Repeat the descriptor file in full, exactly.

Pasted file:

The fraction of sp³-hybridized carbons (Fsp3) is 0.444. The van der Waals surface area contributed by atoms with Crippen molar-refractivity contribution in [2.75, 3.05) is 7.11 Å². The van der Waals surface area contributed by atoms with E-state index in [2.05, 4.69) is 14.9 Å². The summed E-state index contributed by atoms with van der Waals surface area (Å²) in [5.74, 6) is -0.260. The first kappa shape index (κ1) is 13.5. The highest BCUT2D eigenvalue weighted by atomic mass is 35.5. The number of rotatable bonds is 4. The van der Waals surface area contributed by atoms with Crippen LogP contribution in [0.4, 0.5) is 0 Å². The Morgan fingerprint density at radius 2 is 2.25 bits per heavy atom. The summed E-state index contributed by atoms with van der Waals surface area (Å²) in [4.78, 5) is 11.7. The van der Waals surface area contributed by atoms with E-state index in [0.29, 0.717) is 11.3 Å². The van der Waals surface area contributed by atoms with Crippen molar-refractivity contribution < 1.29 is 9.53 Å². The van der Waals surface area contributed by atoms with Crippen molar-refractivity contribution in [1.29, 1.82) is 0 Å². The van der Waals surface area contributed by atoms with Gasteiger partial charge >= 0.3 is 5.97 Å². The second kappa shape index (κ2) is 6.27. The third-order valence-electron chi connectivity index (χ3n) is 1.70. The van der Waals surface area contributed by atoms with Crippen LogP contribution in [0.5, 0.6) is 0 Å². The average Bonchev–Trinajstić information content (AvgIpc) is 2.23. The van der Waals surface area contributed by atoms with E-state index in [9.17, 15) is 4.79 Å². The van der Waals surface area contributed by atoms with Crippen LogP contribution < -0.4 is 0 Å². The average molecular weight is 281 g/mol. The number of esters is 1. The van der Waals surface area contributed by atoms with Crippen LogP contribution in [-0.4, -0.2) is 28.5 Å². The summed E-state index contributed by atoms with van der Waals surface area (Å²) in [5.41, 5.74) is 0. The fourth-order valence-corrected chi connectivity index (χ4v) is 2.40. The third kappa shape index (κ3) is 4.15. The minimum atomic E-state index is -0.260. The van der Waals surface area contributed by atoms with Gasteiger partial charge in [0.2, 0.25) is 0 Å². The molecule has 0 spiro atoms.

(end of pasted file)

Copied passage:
The fraction of sp³-hybridized carbons (Fsp3) is 0.444. The van der Waals surface area contributed by atoms with Crippen molar-refractivity contribution in [2.75, 3.05) is 7.11 Å². The van der Waals surface area contributed by atoms with E-state index in [2.05, 4.69) is 14.9 Å². The summed E-state index contributed by atoms with van der Waals surface area (Å²) in [5.74, 6) is -0.260. The first kappa shape index (κ1) is 13.5. The highest BCUT2D eigenvalue weighted by atomic mass is 35.5. The number of rotatable bonds is 4. The van der Waals surface area contributed by atoms with Crippen LogP contribution in [0.4, 0.5) is 0 Å². The Morgan fingerprint density at radius 2 is 2.25 bits per heavy atom. The summed E-state index contributed by atoms with van der Waals surface area (Å²) in [4.78, 5) is 11.7. The van der Waals surface area contributed by atoms with E-state index in [0.29, 0.717) is 11.3 Å². The van der Waals surface area contributed by atoms with Crippen molar-refractivity contribution < 1.29 is 9.53 Å². The van der Waals surface area contributed by atoms with Crippen molar-refractivity contribution in [1.29, 1.82) is 0 Å². The van der Waals surface area contributed by atoms with Gasteiger partial charge >= 0.3 is 5.97 Å². The second kappa shape index (κ2) is 6.27. The third-order valence-electron chi connectivity index (χ3n) is 1.70. The van der Waals surface area contributed by atoms with Crippen LogP contribution in [0.5, 0.6) is 0 Å². The average Bonchev–Trinajstić information content (AvgIpc) is 2.23. The van der Waals surface area contributed by atoms with E-state index in [9.17, 15) is 4.79 Å². The van der Waals surface area contributed by atoms with Crippen LogP contribution < -0.4 is 0 Å². The average molecular weight is 281 g/mol. The number of esters is 1. The van der Waals surface area contributed by atoms with Crippen LogP contribution in [-0.4, -0.2) is 28.5 Å². The summed E-state index contributed by atoms with van der Waals surface area (Å²) in [5.41, 5.74) is 0. The fourth-order valence-corrected chi connectivity index (χ4v) is 2.40. The third kappa shape index (κ3) is 4.15. The minimum atomic E-state index is -0.260. The van der Waals surface area contributed by atoms with Gasteiger partial charge in [0.2, 0.25) is 0 Å². The molecule has 0 spiro atoms.